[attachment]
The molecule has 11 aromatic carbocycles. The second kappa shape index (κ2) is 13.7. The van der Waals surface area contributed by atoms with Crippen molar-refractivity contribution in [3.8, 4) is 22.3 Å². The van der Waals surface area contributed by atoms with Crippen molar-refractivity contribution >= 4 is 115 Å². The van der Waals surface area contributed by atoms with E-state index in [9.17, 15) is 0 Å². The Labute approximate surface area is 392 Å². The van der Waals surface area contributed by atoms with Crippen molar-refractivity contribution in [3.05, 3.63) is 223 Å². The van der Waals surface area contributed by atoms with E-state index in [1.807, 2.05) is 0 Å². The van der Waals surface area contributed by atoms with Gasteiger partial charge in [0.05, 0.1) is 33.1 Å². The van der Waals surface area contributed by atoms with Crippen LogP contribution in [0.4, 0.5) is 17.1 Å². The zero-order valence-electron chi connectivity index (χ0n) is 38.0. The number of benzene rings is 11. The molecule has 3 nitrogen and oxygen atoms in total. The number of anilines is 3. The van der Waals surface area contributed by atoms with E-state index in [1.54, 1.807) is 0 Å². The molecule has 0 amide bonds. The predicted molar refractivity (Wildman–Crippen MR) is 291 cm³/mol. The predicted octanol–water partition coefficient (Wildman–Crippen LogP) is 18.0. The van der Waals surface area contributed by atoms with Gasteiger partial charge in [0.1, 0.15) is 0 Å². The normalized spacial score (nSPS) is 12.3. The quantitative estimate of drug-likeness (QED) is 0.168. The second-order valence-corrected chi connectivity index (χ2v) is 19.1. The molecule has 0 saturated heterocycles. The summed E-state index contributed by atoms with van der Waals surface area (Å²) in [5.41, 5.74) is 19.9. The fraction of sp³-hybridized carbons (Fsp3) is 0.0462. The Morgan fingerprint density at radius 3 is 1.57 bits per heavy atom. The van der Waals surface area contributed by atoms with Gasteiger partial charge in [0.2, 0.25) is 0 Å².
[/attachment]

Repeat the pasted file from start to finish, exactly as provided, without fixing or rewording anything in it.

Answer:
The molecule has 11 aromatic carbocycles. The second kappa shape index (κ2) is 13.7. The van der Waals surface area contributed by atoms with Crippen molar-refractivity contribution in [3.8, 4) is 22.3 Å². The van der Waals surface area contributed by atoms with Crippen molar-refractivity contribution >= 4 is 115 Å². The van der Waals surface area contributed by atoms with E-state index in [9.17, 15) is 0 Å². The Labute approximate surface area is 392 Å². The van der Waals surface area contributed by atoms with Crippen molar-refractivity contribution in [3.05, 3.63) is 223 Å². The van der Waals surface area contributed by atoms with E-state index in [1.807, 2.05) is 0 Å². The van der Waals surface area contributed by atoms with Gasteiger partial charge in [0.05, 0.1) is 33.1 Å². The van der Waals surface area contributed by atoms with Crippen LogP contribution in [0.4, 0.5) is 17.1 Å². The zero-order valence-electron chi connectivity index (χ0n) is 38.0. The number of benzene rings is 11. The molecule has 3 nitrogen and oxygen atoms in total. The number of anilines is 3. The van der Waals surface area contributed by atoms with E-state index in [1.54, 1.807) is 0 Å². The molecule has 0 amide bonds. The predicted molar refractivity (Wildman–Crippen MR) is 291 cm³/mol. The predicted octanol–water partition coefficient (Wildman–Crippen LogP) is 18.0. The van der Waals surface area contributed by atoms with Gasteiger partial charge in [0.1, 0.15) is 0 Å². The normalized spacial score (nSPS) is 12.3. The quantitative estimate of drug-likeness (QED) is 0.168. The second-order valence-corrected chi connectivity index (χ2v) is 19.1. The molecule has 0 saturated heterocycles. The summed E-state index contributed by atoms with van der Waals surface area (Å²) in [5.41, 5.74) is 19.9. The fraction of sp³-hybridized carbons (Fsp3) is 0.0462. The Morgan fingerprint density at radius 3 is 1.57 bits per heavy atom. The van der Waals surface area contributed by atoms with Gasteiger partial charge in [0.2, 0.25) is 0 Å².